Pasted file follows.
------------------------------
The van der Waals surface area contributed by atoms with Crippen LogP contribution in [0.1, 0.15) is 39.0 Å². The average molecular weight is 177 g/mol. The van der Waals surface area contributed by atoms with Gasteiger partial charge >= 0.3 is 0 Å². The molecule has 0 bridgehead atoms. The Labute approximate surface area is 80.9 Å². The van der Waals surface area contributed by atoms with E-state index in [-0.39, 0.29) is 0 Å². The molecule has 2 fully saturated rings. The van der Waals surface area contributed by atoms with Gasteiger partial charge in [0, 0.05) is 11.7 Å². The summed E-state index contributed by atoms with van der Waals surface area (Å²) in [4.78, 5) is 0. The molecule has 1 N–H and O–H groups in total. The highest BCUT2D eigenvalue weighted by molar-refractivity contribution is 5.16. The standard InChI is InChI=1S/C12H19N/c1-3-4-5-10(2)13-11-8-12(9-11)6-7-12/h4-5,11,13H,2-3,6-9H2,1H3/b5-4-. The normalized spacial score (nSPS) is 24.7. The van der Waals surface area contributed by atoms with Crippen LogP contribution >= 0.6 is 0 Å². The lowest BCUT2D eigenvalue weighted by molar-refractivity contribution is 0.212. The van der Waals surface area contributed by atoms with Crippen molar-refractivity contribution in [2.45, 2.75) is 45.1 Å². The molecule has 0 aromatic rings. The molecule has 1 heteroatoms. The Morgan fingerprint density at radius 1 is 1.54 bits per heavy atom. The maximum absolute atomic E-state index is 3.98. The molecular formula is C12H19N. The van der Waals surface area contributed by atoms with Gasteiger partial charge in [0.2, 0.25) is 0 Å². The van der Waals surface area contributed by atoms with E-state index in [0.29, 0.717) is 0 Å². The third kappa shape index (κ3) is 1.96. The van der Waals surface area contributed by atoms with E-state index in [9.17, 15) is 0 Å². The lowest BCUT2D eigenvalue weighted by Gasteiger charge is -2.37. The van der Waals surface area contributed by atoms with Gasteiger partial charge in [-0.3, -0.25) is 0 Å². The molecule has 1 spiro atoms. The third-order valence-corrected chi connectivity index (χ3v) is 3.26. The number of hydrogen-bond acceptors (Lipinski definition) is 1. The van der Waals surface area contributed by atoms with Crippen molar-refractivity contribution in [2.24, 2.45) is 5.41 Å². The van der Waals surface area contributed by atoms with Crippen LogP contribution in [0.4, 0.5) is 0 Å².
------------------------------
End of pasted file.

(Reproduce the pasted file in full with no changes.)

The van der Waals surface area contributed by atoms with Crippen LogP contribution in [0.1, 0.15) is 39.0 Å². The average molecular weight is 177 g/mol. The van der Waals surface area contributed by atoms with Gasteiger partial charge >= 0.3 is 0 Å². The molecule has 0 bridgehead atoms. The Labute approximate surface area is 80.9 Å². The van der Waals surface area contributed by atoms with E-state index in [-0.39, 0.29) is 0 Å². The molecule has 2 fully saturated rings. The van der Waals surface area contributed by atoms with Gasteiger partial charge in [0, 0.05) is 11.7 Å². The summed E-state index contributed by atoms with van der Waals surface area (Å²) in [4.78, 5) is 0. The molecule has 1 N–H and O–H groups in total. The highest BCUT2D eigenvalue weighted by molar-refractivity contribution is 5.16. The standard InChI is InChI=1S/C12H19N/c1-3-4-5-10(2)13-11-8-12(9-11)6-7-12/h4-5,11,13H,2-3,6-9H2,1H3/b5-4-. The normalized spacial score (nSPS) is 24.7. The van der Waals surface area contributed by atoms with Crippen LogP contribution >= 0.6 is 0 Å². The lowest BCUT2D eigenvalue weighted by molar-refractivity contribution is 0.212. The van der Waals surface area contributed by atoms with Crippen molar-refractivity contribution in [2.45, 2.75) is 45.1 Å². The molecule has 0 aromatic rings. The molecule has 1 heteroatoms. The Morgan fingerprint density at radius 1 is 1.54 bits per heavy atom. The maximum absolute atomic E-state index is 3.98. The molecular formula is C12H19N. The van der Waals surface area contributed by atoms with Gasteiger partial charge in [0.2, 0.25) is 0 Å². The van der Waals surface area contributed by atoms with E-state index in [0.29, 0.717) is 0 Å². The third kappa shape index (κ3) is 1.96. The van der Waals surface area contributed by atoms with E-state index in [9.17, 15) is 0 Å². The lowest BCUT2D eigenvalue weighted by Gasteiger charge is -2.37. The van der Waals surface area contributed by atoms with Gasteiger partial charge in [-0.3, -0.25) is 0 Å². The molecule has 1 spiro atoms. The third-order valence-corrected chi connectivity index (χ3v) is 3.26. The number of hydrogen-bond acceptors (Lipinski definition) is 1. The van der Waals surface area contributed by atoms with Crippen molar-refractivity contribution in [2.24, 2.45) is 5.41 Å². The van der Waals surface area contributed by atoms with Crippen LogP contribution in [0.4, 0.5) is 0 Å².